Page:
Category Archives: Materiality

Remembering children’s books and libraries – a report

It was a privilege to participate in two recent events at Putney and Balham libraries on 31 May and 7 June 2017 as part of Wandsworth Heritage Festival.

Pic of book display left

Some of the books displayed from Wandsworth’s Children’s Books collection

At Putney, it was delightful to see the range of early children’s books selected by children’s librarian Ferelith Hordon, from fairytales to Enid Blyton and many, many more. Ferelith is a font of knowledge on children’s books and also shared some of her own memories, while it was also very interesting to hear memories and comments from the audience. Special thanks to Ferelith and to Diane Norman who brought in a few of her own books, such as Heidi (see image below). It was also a good chance to talk about the memories we’ve gathered through the project’s interviews, of children’s books ranging from The Hungry Caterpillar and Alice in Wonderland to Blyton’s (the most frequently recalled books, by about half of the people we talked to, were Blyton’s). In particular, I talked about how people remember scenes of reading at least as much as the content of what they read, as where Alison Barton remembered her dad theatrically reading Alice, and Sandra Newnham recalls sitting on the bus with her nana and a board book. We also took a look at Strewwelpeter (translated Shock Headed Peter), a book recalled by Johanna Williams, who rightly describes it as ‘very gruesome’: its moralistic stories include the boy who sucked his thumbs and had them cut off.

Pic of Heidi

Diane Norman with Heidi and photograph of herself as a child with the book.

At Balham there was much enthusiasm for libraries! We have found that people value libraries as public spaces as well as sources of books (as reported in earlier blost posts on this website; see below). Libraries have helped people to get through difficult periods of childhood, for example, while they provide places to study, enabling older children and young adults to get the grades and opportunities they hoped for. They provide spaces for individuals to have some quiet time to think but also social spaces for reading groups to meet, and our discussion led into Alison Barton’s (librarian and book group facilitator) wonderful observations about reading groups, not least how different people experience books very differently according to their life experiences, and how peoples’ initial reactions to a book can be completely changed by what others say about it. It was also fantastic to hear the discussion amongst everybody who came along, to hear a range of memories and thoughts about libraries, including Pat Kahn’s childhood memory of living across the road from a library which offered her a hugely exciting sense of independence, freedom and discovery.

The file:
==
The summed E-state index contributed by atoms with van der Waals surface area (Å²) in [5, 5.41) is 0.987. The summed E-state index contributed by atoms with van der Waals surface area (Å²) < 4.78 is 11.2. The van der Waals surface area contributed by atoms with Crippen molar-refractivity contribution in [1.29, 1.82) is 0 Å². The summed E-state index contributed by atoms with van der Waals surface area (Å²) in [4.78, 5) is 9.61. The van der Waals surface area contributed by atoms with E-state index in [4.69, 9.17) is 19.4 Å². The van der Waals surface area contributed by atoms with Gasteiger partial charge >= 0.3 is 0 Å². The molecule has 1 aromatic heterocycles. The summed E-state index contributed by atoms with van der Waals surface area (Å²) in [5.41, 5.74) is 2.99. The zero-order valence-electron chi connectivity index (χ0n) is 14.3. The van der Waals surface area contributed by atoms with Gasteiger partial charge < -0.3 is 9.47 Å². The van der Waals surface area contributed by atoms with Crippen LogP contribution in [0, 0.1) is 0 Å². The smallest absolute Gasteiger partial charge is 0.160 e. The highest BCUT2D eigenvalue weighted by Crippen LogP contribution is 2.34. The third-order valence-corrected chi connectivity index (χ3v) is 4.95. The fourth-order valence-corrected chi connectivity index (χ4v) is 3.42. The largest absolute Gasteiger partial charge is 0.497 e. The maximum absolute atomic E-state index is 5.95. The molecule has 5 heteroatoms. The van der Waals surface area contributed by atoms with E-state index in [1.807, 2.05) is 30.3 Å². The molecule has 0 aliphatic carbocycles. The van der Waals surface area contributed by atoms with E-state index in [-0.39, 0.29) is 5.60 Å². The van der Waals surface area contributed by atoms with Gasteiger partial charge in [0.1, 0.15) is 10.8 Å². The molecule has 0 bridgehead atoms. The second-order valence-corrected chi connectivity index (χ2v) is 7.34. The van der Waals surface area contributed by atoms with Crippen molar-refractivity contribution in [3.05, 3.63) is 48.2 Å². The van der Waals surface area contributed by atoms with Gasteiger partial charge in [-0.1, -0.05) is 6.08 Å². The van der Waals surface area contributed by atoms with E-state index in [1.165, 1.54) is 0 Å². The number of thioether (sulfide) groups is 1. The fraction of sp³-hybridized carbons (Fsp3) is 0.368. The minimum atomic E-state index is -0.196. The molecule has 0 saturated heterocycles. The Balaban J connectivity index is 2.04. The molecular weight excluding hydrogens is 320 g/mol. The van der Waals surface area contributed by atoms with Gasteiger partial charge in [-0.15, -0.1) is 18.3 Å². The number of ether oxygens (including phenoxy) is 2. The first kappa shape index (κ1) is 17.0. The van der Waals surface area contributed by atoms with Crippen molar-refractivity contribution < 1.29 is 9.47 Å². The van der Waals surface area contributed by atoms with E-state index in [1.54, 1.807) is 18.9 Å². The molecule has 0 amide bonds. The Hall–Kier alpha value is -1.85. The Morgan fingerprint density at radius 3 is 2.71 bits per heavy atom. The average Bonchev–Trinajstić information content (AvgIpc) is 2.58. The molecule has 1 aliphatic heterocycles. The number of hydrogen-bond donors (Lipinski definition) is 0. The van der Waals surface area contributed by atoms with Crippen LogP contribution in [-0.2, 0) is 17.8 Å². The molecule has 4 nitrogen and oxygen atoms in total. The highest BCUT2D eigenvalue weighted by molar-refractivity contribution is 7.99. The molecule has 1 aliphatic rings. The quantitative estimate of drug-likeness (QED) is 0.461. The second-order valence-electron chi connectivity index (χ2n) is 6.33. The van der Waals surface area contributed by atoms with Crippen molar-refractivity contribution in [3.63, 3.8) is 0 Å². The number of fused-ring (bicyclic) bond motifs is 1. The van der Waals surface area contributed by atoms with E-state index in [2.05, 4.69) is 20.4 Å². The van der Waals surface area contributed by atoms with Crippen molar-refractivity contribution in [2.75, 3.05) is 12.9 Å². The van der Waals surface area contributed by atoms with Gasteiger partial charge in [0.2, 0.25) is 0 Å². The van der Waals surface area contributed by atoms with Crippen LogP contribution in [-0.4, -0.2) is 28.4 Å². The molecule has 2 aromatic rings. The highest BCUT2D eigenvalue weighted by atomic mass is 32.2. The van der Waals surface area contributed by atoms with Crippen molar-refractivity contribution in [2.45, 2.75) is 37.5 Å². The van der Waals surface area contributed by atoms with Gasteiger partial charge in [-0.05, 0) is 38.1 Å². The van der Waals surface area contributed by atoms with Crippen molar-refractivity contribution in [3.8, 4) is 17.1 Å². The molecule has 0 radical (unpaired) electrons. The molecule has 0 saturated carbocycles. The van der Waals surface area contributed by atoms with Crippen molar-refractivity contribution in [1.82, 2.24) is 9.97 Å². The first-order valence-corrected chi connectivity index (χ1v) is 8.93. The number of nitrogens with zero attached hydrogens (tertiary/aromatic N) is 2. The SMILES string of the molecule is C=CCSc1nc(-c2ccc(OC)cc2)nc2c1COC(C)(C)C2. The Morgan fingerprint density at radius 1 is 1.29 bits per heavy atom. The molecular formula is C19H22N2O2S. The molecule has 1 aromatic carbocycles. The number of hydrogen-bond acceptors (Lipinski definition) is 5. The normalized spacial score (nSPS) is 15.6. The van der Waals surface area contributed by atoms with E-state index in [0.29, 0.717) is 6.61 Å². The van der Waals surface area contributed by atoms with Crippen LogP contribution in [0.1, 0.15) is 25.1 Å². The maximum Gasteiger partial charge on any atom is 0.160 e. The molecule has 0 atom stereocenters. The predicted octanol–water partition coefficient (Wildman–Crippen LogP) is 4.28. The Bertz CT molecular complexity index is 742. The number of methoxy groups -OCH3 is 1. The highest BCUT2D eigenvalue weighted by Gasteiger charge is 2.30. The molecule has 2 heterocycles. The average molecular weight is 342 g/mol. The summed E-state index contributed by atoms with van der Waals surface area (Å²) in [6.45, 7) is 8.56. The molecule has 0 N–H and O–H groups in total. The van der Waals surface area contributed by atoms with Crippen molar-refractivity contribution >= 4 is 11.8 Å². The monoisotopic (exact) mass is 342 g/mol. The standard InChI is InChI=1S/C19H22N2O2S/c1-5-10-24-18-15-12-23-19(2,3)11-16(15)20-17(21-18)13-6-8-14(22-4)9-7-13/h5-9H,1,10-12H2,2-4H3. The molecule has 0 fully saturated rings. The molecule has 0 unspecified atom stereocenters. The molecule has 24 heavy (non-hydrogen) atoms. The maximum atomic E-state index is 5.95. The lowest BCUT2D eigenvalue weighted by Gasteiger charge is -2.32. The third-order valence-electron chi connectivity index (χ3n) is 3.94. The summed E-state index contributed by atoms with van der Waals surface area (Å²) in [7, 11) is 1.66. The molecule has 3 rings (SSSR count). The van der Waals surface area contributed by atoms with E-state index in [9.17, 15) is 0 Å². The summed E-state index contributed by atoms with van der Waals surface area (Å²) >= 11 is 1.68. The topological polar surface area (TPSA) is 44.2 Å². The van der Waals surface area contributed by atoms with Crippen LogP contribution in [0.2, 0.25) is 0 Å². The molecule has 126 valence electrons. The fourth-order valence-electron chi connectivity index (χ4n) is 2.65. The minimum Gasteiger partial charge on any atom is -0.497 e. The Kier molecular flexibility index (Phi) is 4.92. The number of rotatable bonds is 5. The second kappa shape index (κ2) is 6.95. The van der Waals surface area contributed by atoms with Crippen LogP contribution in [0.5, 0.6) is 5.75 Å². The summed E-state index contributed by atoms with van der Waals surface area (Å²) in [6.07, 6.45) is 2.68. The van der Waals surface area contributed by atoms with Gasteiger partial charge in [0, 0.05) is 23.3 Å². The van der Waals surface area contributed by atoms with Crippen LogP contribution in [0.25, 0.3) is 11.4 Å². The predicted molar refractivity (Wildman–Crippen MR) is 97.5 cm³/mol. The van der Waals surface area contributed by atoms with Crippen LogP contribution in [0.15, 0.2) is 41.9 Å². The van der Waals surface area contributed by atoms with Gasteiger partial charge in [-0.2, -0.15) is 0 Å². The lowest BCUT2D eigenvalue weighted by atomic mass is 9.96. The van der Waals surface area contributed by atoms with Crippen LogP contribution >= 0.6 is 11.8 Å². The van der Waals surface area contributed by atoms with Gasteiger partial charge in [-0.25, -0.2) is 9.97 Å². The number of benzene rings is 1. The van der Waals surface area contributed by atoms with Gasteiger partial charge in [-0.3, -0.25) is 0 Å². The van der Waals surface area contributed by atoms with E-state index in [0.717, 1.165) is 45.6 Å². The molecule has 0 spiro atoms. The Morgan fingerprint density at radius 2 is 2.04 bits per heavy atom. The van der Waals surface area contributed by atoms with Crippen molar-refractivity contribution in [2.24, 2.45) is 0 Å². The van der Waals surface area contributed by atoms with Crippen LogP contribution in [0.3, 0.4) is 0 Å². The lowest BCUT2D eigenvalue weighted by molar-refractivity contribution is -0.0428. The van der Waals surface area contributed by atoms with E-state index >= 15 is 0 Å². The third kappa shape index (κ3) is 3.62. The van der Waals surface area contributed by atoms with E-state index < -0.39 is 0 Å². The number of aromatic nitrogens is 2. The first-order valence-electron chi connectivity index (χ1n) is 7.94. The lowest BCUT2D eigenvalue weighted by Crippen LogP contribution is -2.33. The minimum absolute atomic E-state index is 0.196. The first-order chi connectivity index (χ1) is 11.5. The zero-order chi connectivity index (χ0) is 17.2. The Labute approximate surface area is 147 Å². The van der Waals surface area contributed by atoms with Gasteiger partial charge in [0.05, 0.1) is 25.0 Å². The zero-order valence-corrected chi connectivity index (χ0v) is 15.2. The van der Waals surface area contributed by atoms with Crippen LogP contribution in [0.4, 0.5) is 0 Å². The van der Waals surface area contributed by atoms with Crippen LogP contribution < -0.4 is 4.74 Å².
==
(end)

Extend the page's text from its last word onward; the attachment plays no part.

I will next be writing a post to contribute to the Libraries Taskforce website (now posted here). We are keen to use all this material to help support the case for libraries and to inform how libraries continue in future.

Thanks again for all your contributions, and also to those who have commented on various posts.

 

 

Uncovering Used Books in Blakeney

By Amy Tooth Murphy

It’s a fact familiar to all who know me that I can’t walk past a second hand book sale. There’s something about the promise of worn gems to be discovered that always seems far more intriguing than browsing new books. I recently, found myself in Blakeney, a small village on the North Norfolk coast, which has recently become home to my parents-in-law. Taking a morning stroll down to the harbour I passed by a man tying a hand-written sign at the entrance to a lane. On the cardboard sign, in black marker: ‘Used Book Sale’. Asking what time the sale opened he told me, ‘Well it’s pretty much always open as long as I’ve put it out’. Looking past him down the lane I saw about half a dozen cardboard boxes of books arranged on a couple of trellis tables sitting outside a cottage, alongside a table hosting various jars of jam. As I wandered down the lane he said, ‘The jams we have to set a price for but for the books just leave whatever you think is a fair donation’.

View through a narrow stone archway, down a lane. Book sale at the bottom of the lane. Signs in the foreground advertise used book sale and homemade jam for sale.